- 18-year-old Ousmane Bah said he was arrested at his home in November and charged with stealing from an Apple Store in Boston.
- Bah said he was attending his senior prom in Manhattan on the day of the alleged thefts, and that he was wrongly implicated in other Apple Store thefts.
- Bah's suit says the teenager had lost a driver's permit with his photo, and this may have been connected to his misidentification.
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An 18-year-old is suing Apple for $1 billion following a "traumatic" wrongful arrest, which he claims was a result of misidentification by Apple's facial recognition software.
We first heard of the lawsuit via Bloomberg .
Ousmane Bah, a college student from New York, filed the claim against Apple and security firm Security Industry Specialists Inc on Monday.
Bah was still a high school student when he received a summons from a court in Boston, claiming he'd stolen $1,200 worth of Apple products in particular Apple Pencils from the Apple Store in Boston.
According to the suit, Bah had never been to Boston and he was attending his senior prom in Manhattan on the day the theft took place.
Later Bah was accused of additional thefts from Apple Stores in New Jersey, Delaware, and New York City.
Bah was arrested in November 2018 at 4 a.m. in his home by the NYPD on suspicion of stealing from the Manhattan Apple Store. According to the filing, the police's warrant included a photo of a suspect who didn't resemble Bah, but they carried out the arrest anyway.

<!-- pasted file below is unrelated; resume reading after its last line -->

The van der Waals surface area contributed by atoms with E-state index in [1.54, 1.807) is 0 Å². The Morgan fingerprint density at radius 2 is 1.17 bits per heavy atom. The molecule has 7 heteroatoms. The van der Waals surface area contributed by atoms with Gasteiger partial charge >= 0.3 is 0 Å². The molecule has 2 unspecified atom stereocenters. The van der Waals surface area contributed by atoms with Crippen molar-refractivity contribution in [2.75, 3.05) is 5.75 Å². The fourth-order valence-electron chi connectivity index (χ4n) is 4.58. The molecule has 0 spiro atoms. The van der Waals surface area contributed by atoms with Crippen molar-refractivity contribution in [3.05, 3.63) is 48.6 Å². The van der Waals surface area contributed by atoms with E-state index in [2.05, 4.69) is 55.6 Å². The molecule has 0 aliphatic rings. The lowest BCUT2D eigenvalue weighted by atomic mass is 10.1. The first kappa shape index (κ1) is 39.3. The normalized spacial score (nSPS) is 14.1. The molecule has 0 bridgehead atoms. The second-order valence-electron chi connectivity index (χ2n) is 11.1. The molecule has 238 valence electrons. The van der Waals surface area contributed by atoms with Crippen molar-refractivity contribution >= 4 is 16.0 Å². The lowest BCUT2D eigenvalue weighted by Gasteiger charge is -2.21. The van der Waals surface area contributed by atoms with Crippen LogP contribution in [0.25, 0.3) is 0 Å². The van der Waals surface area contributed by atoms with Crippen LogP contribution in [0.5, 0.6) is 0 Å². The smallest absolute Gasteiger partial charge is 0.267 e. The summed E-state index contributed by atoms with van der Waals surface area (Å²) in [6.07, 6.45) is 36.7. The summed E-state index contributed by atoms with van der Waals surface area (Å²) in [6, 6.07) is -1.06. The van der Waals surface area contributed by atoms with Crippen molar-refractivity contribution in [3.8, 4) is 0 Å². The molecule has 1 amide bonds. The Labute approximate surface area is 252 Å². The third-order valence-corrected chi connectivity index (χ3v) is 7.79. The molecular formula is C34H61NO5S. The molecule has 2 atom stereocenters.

An NYPD detective realised that Bah had been wrongfully arrested, viewing surveillance footage from the store and seeing that the suspect looked "nothing like" Bah. The detective then told Bah that the problem might be to do with Apple's facial recognition. He said that Apple's security technology, "identifies suspects of theft using facial recognition technology."
"This fact is concerning, particularly in light of the fact consumers are not generally aware of Defendant's [Apple's] use of facial recognition technology within its security system. Presumably, Defendant's [Apple's] security system scans consumers' faces to look for matches on a list of suspects," the suit notes.
The suit is not specific as to how Apple deploys its facial recognition for security, but makes frequent mention of its Face ID facial recognition feature, which is used in its more recent iPhone and iPad models.
The detective also suspected that the real thief may have used Bah's interim driving licence, which he had lost, as ID during one of the offences, thereby linking Bah to the crimes in Apple's systems.
Apple and Security Industry Specialists Inc did not immediately respond to Business Insider's request for comment. Both declined to comment on the lawsuit when contacted by Bloomberg.
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